“As I understand it, that amendment was intended to help the YMCA, but it also applies to us,” says Sliwiak. “I mean, all we do is provide services related to the goals of educational and physical development.”

Throughout 1991 Sliwiak and other Turners officials called the state revenue department, asking that their case be heard. “But we couldn’t even get a phone call returned, let alone an exemption,” says Sliwiak. “We didn’t know what they intended to do about us, and all the while March 27 was drawing closer.”

Finally in November Turners received a form letter from the department stating that a hearing was being scheduled. “After we got that letter we had our lawyer call their lawyer and asked for a specific date,” says Sliwiak. “But the state’s lawyer said that they had a backlog of 5,000 cases and that we would have to wait for at least 24 months. And that was the last we heard from the state. Since then their lawyers have stopped returning our calls.”

Of course any hearing in 1994 would be meaningless if Turners loses its building in March. So Turners will go to court, seeking a temporary extension of the time it has to pay its taxes. But even if it wins the extension, it still faces a mounting property-tax debt. “Our property tax is supposed to rise next year to about $41,000,” says Sliwiak. “By the time we get our hearing with the state we could owe as much as $300,000 in back taxes. We’re a small not-for-profit. Where in the world are we supposed to come up with that kind of money?”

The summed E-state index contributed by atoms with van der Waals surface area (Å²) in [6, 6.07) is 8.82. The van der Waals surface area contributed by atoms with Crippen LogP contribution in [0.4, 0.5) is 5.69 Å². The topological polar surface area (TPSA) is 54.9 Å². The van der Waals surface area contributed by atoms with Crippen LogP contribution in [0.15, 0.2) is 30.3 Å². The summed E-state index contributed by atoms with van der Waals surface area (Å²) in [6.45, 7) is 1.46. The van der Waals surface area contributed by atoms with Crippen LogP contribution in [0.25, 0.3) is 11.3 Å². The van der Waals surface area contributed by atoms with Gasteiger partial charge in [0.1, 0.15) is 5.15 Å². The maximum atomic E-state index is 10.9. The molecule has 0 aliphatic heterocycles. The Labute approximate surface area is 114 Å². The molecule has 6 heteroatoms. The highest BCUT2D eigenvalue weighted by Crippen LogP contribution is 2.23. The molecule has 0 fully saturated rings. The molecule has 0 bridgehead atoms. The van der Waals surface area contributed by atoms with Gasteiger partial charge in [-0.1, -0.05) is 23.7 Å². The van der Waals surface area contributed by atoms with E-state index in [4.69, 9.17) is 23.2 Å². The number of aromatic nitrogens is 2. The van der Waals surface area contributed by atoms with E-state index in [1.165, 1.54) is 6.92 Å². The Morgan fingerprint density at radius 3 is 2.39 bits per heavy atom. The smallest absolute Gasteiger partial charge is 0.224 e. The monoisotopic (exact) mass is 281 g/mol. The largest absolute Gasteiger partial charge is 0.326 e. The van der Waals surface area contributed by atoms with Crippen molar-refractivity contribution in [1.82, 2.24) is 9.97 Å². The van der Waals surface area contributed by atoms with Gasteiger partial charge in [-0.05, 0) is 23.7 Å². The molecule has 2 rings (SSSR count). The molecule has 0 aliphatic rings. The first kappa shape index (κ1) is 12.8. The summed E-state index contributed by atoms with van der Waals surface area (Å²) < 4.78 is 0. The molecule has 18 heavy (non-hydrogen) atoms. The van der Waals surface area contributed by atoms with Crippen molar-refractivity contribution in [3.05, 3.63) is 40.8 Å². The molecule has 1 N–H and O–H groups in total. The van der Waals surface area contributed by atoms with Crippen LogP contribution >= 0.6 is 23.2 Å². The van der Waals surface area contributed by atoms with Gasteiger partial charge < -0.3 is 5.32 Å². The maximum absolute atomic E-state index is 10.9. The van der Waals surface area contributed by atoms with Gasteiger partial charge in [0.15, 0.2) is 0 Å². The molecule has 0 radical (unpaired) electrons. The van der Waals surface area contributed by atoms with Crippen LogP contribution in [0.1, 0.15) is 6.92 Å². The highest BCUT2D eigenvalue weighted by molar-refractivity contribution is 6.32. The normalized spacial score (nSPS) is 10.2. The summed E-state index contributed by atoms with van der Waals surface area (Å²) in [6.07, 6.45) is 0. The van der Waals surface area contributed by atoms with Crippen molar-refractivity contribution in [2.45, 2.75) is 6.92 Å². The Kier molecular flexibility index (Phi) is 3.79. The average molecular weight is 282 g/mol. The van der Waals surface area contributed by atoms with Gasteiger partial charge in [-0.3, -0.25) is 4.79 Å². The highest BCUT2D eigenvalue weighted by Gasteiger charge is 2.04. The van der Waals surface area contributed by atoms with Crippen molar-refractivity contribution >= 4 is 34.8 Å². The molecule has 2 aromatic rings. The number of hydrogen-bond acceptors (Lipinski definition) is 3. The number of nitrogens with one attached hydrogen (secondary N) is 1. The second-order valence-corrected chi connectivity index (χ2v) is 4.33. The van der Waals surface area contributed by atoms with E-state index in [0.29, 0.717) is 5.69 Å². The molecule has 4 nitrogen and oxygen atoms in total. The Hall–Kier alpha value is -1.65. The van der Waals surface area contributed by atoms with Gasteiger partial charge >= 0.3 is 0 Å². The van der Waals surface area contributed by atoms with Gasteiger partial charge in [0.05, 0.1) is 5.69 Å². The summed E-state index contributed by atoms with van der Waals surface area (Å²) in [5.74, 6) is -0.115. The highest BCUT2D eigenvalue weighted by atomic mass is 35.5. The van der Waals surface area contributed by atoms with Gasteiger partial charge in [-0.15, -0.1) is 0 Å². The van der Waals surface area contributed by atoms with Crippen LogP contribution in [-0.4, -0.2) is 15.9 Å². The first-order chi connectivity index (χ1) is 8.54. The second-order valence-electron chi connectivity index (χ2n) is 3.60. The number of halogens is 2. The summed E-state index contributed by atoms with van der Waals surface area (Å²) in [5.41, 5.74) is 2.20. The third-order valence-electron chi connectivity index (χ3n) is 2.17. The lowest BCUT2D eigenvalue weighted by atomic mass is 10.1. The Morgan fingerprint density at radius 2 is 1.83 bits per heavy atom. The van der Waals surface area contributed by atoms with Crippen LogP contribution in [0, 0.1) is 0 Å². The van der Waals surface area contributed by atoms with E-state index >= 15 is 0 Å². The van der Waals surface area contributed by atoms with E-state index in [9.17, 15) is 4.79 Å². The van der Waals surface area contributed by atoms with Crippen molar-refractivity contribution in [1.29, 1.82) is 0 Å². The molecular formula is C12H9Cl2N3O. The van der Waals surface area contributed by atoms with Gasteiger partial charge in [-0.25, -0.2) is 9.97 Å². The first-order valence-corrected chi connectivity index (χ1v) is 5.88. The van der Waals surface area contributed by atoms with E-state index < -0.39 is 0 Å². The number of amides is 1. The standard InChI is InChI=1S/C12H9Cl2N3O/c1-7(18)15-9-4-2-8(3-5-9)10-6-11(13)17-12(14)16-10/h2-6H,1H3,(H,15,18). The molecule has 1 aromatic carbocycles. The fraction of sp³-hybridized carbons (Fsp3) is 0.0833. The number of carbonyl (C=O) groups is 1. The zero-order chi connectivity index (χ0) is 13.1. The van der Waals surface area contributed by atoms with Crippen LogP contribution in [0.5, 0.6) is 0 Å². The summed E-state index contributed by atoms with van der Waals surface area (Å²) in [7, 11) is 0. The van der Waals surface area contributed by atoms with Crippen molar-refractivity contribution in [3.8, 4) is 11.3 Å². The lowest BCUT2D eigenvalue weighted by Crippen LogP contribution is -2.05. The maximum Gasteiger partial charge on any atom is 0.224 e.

Since state officials won’t respond to questions about the hearing, Sliwiak can only speculate as to their motives. “Maybe there’s some bureaucrat in revenue who hates that 1987 amendment and wants to use us as a means to challenge it in court,” he says. “Or maybe there is such a huge backlog of cases that we have been lost in the shuffle. If that’s the case, I hope they listen to our pleas and grant us an immediate hearing.”

For the moment Turners supporters have remained loyal. But their well-intended offers to raise money through tag sales fall far short of the group’s debt. “The revenue department may think they’re bringing $23,000 in property taxes back to the tax coffers,” says Sliwiak, “but they’re really costing the taxpayers the $500,000 or so we provide every year in physical-education classes. If they shut us down, who’s going to educate our children? The state? Great, show me any state agency that can do what we do on $500,000. If they shut us down, they’ll be spending $500,000 to save $23,000–or they’ll be denying 1,000 children a decent education.

“I keep wondering, why are they putting us through this? Why is the state trying to ruin our lives? Governor Edgar has the authority to issue an administrative order telling revenue to back off. Well, where is the governor? Where is government when you really need it?”

Art accompanying story in printed newspaper (not available in this archive): photo.Steven D. Arazmus.